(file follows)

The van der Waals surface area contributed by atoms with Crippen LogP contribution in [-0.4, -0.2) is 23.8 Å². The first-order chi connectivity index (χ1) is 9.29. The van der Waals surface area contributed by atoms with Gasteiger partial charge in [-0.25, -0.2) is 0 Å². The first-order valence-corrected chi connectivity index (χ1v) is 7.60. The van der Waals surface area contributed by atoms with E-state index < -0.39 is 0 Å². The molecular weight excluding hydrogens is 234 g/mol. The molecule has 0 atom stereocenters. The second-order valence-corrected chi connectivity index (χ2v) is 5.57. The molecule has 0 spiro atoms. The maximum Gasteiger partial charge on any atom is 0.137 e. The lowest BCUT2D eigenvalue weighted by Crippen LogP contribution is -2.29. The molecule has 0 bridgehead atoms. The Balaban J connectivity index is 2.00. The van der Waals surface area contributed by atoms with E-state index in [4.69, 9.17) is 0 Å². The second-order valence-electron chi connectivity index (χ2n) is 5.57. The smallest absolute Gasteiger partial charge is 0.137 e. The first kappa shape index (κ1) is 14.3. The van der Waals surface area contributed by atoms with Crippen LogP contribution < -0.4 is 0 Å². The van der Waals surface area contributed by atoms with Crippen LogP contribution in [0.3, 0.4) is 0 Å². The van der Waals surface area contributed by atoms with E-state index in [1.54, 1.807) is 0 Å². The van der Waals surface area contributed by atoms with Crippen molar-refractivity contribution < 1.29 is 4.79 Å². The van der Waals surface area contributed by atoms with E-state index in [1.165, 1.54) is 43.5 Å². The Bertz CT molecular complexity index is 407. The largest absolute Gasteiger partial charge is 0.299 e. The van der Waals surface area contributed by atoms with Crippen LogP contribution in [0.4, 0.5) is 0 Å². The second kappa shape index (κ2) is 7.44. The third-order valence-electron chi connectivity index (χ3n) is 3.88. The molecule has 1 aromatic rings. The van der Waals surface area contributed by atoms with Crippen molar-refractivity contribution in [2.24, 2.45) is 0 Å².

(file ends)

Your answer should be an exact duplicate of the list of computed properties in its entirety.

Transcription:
The van der Waals surface area contributed by atoms with Crippen LogP contribution in [-0.4, -0.2) is 23.8 Å². The first-order chi connectivity index (χ1) is 9.29. The van der Waals surface area contributed by atoms with Gasteiger partial charge in [-0.25, -0.2) is 0 Å². The first-order valence-corrected chi connectivity index (χ1v) is 7.60. The van der Waals surface area contributed by atoms with E-state index < -0.39 is 0 Å². The molecular weight excluding hydrogens is 234 g/mol. The molecule has 0 atom stereocenters. The second-order valence-corrected chi connectivity index (χ2v) is 5.57. The molecule has 0 spiro atoms. The maximum Gasteiger partial charge on any atom is 0.137 e. The lowest BCUT2D eigenvalue weighted by Crippen LogP contribution is -2.29. The molecule has 0 bridgehead atoms. The Balaban J connectivity index is 2.00. The van der Waals surface area contributed by atoms with E-state index in [4.69, 9.17) is 0 Å². The second-order valence-electron chi connectivity index (χ2n) is 5.57. The smallest absolute Gasteiger partial charge is 0.137 e. The first kappa shape index (κ1) is 14.3. The van der Waals surface area contributed by atoms with Crippen LogP contribution < -0.4 is 0 Å². The van der Waals surface area contributed by atoms with Crippen LogP contribution in [0.3, 0.4) is 0 Å². The van der Waals surface area contributed by atoms with E-state index in [1.54, 1.807) is 0 Å². The van der Waals surface area contributed by atoms with Crippen molar-refractivity contribution < 1.29 is 4.79 Å². The van der Waals surface area contributed by atoms with E-state index in [1.165, 1.54) is 43.5 Å². The Bertz CT molecular complexity index is 407. The largest absolute Gasteiger partial charge is 0.299 e. The van der Waals surface area contributed by atoms with Crippen LogP contribution in [0.4, 0.5) is 0 Å². The second kappa shape index (κ2) is 7.44. The third-order valence-electron chi connectivity index (χ3n) is 3.88. The molecule has 1 aromatic rings. The van der Waals surface area contributed by atoms with Crippen molar-refractivity contribution in [2.24, 2.45) is 0 Å².